vGPU is a concept where an user of a virtual desktop can utilise the power of a GPU for running rich 3D applications, such as AutoCAD or other drawing applications, rendering or just watching full HD youtube. In this concept, the virtual desktop gets a direct or shared line to the GPU for 3D processing on any device.
NVIDIA is the catalyst behind this technology and the hypervisor layer has to support this for you to be able to take advantage of this powerful tech. Citrix has been supporting this for a while, Microsoft has RemoteFX, but VMware has not joined this club until very recently with vSphere 6.0.
vGPU is supported on the NVIDIA GRID K1 and K2 cards, with four vGPU profiles each. These vGPU profiles are resource profiles which you can assign to virtual desktops. Below is an overview of these profiles, which includes the resources and intended users:
Important to note is that vGPU profiles have to be planned properly, because a single GPU core can only support a single type of vGPU profile. For example, a single GPU core can host four virtual desktops with profile K240Q (1GB GPU Memory), but not three K240Qs and two K220Qs (512MB GPU Memory):
Proof of Concept
On to the specifics. I did a proof-of-concept project at a large municipality which uses 3D imaging for the entire blueprint of their streets, parcels of land, plumbing, power lines, fibers; everything in and on the ground. They already use a combination of vSGA and vDGA for their purposes, but the vGPU technology would allow them to consolidate more users on a single server and be more flexible with resource deployments.
This proof of concept was running with Cisco UCS C240 servers with dual Intel Xeon 2.60GHz E5-2670 processors, 384GB of RAM, a single Emulex OCe11102-FX 10Gbit CNA and dual NVIDIA GRID K2 cards. We used two profiles during these tests, one for heavy users (K260Q) and one for moderate users (K220Q).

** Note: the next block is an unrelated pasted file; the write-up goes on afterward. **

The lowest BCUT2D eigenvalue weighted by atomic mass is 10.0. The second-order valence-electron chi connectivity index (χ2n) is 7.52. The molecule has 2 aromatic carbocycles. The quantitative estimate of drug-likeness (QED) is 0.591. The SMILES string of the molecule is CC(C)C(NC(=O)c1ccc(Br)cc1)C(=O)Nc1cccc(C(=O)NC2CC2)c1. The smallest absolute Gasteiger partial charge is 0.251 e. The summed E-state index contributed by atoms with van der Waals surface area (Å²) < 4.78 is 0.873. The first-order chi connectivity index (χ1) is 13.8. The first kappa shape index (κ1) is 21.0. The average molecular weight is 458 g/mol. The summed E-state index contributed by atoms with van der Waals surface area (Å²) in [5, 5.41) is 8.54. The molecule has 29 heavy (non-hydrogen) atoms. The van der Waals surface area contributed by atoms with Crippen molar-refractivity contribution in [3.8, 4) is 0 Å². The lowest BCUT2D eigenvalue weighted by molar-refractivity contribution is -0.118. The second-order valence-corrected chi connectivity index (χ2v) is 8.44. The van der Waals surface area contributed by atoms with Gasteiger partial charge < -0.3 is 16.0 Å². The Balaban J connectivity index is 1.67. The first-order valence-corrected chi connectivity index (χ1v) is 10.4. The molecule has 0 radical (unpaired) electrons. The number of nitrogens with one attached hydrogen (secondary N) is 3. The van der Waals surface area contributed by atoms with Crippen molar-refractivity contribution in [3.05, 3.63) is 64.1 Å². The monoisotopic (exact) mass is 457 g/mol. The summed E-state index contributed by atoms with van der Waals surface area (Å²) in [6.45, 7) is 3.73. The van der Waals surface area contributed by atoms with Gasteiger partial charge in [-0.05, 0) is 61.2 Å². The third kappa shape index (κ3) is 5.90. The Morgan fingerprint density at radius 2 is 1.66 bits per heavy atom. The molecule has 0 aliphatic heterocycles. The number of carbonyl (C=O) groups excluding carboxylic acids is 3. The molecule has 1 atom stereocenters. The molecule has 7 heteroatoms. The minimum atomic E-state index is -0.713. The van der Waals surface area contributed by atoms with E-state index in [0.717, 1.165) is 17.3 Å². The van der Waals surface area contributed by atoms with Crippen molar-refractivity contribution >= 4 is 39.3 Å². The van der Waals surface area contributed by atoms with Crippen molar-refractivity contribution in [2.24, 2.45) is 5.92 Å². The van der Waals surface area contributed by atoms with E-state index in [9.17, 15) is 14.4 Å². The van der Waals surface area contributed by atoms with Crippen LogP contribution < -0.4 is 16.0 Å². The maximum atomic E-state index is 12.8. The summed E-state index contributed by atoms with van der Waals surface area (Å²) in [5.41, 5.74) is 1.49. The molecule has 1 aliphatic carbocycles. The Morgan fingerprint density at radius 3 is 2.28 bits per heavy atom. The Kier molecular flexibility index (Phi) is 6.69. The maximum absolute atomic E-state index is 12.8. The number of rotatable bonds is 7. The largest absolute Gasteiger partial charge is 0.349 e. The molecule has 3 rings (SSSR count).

In this setup, we could place 8 heavy users per server (instead of 4 vDGA, twice the amount) or 32 moderate users on a single server. The rest of the server memory and CPU was to be filled with normal virtual desktops.
For complete step-by-step installation, please refer to the vGPU Deployment Guide (link to be added when GA). I’ll be highlighting the most important steps relating to the vGPU part below, other installation steps have to be taken. The platform was based on the following components:
- VMware vCenter 6.0 RC
- VMware ESXi 6.0 RC
- VMware Horizon View 6.1 EA
- NVIDIA GRID vGPU Manager EA
Before continuing, the next part assumes you have a working platform with above named components and you’re ready to configure the vGPU part.
For vGPU to work properly, you need to configure a few BIOS settings. For each server vendor there are different settings. Cisco, Dell, HP, Supermicro and ‘others’ can be found in the vGPU Deployment Guide, below are the ones for Cisco (as this POC was based on Cisco):
- CPU Performance: Set to either Enterprise or High Throughput.
- Energy Performance: Set to Performance.
- PCI Configuration: Set MMCFG BASE: to 2 GB and Memory Mapped I/O above 4GB: Disabled.
- VGA Priority: Set to Onboard VGA Primary.
NVIDIA vGPU Manager
The vGPU Manager is the software on an ESXi host that makes the whole thing possible. It creates the link between the GPU and the virtual desktop and is packaged in a VIB format. To install it, copy the VIB to the ESXi server via the datastore browser or SCP and install it: